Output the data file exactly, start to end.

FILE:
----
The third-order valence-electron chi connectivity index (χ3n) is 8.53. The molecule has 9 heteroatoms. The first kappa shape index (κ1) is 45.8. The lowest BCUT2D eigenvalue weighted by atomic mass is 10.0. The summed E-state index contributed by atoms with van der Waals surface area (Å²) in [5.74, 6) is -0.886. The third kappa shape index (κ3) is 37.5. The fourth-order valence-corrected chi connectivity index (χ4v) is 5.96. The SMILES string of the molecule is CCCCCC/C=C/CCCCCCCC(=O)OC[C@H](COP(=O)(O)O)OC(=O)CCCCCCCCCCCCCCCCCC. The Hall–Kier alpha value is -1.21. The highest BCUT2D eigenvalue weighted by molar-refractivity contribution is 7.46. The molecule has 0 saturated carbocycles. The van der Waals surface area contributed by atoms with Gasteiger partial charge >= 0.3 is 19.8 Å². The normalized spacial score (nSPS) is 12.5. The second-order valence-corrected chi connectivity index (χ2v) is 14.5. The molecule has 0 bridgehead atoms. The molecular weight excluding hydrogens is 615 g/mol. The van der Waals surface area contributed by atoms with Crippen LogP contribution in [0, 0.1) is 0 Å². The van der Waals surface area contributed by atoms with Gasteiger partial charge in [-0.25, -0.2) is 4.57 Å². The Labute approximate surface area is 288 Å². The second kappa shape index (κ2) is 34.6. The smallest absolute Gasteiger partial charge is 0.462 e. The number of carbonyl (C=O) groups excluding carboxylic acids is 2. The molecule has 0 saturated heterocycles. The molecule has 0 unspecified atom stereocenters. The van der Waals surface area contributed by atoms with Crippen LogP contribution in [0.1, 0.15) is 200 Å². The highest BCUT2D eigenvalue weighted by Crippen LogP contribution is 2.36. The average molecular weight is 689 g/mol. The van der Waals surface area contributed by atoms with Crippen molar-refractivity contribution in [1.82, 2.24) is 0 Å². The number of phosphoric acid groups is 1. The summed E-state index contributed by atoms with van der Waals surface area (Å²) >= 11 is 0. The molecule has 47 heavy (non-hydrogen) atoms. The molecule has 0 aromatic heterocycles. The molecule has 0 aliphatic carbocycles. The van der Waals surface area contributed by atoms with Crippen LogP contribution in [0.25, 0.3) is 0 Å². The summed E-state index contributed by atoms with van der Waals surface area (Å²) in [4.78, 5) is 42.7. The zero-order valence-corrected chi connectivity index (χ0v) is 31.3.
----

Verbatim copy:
The third-order valence-electron chi connectivity index (χ3n) is 8.53. The molecule has 9 heteroatoms. The first kappa shape index (κ1) is 45.8. The lowest BCUT2D eigenvalue weighted by atomic mass is 10.0. The summed E-state index contributed by atoms with van der Waals surface area (Å²) in [5.74, 6) is -0.886. The third kappa shape index (κ3) is 37.5. The fourth-order valence-corrected chi connectivity index (χ4v) is 5.96. The SMILES string of the molecule is CCCCCC/C=C/CCCCCCCC(=O)OC[C@H](COP(=O)(O)O)OC(=O)CCCCCCCCCCCCCCCCCC. The Hall–Kier alpha value is -1.21. The highest BCUT2D eigenvalue weighted by molar-refractivity contribution is 7.46. The molecule has 0 saturated carbocycles. The van der Waals surface area contributed by atoms with Gasteiger partial charge >= 0.3 is 19.8 Å². The normalized spacial score (nSPS) is 12.5. The second-order valence-corrected chi connectivity index (χ2v) is 14.5. The molecule has 0 bridgehead atoms. The molecular weight excluding hydrogens is 615 g/mol. The van der Waals surface area contributed by atoms with Crippen LogP contribution in [0, 0.1) is 0 Å². The van der Waals surface area contributed by atoms with Gasteiger partial charge in [-0.25, -0.2) is 4.57 Å². The Labute approximate surface area is 288 Å². The second kappa shape index (κ2) is 34.6. The smallest absolute Gasteiger partial charge is 0.462 e. The number of carbonyl (C=O) groups excluding carboxylic acids is 2. The molecule has 0 saturated heterocycles. The molecule has 0 unspecified atom stereocenters. The van der Waals surface area contributed by atoms with Crippen LogP contribution in [0.1, 0.15) is 200 Å². The highest BCUT2D eigenvalue weighted by Crippen LogP contribution is 2.36. The average molecular weight is 689 g/mol. The van der Waals surface area contributed by atoms with Crippen molar-refractivity contribution in [1.82, 2.24) is 0 Å². The number of phosphoric acid groups is 1. The summed E-state index contributed by atoms with van der Waals surface area (Å²) >= 11 is 0. The molecule has 47 heavy (non-hydrogen) atoms. The molecule has 0 aromatic heterocycles. The molecule has 0 aliphatic carbocycles. The van der Waals surface area contributed by atoms with Crippen LogP contribution in [0.25, 0.3) is 0 Å². The summed E-state index contributed by atoms with van der Waals surface area (Å²) in [4.78, 5) is 42.7. The zero-order valence-corrected chi connectivity index (χ0v) is 31.3.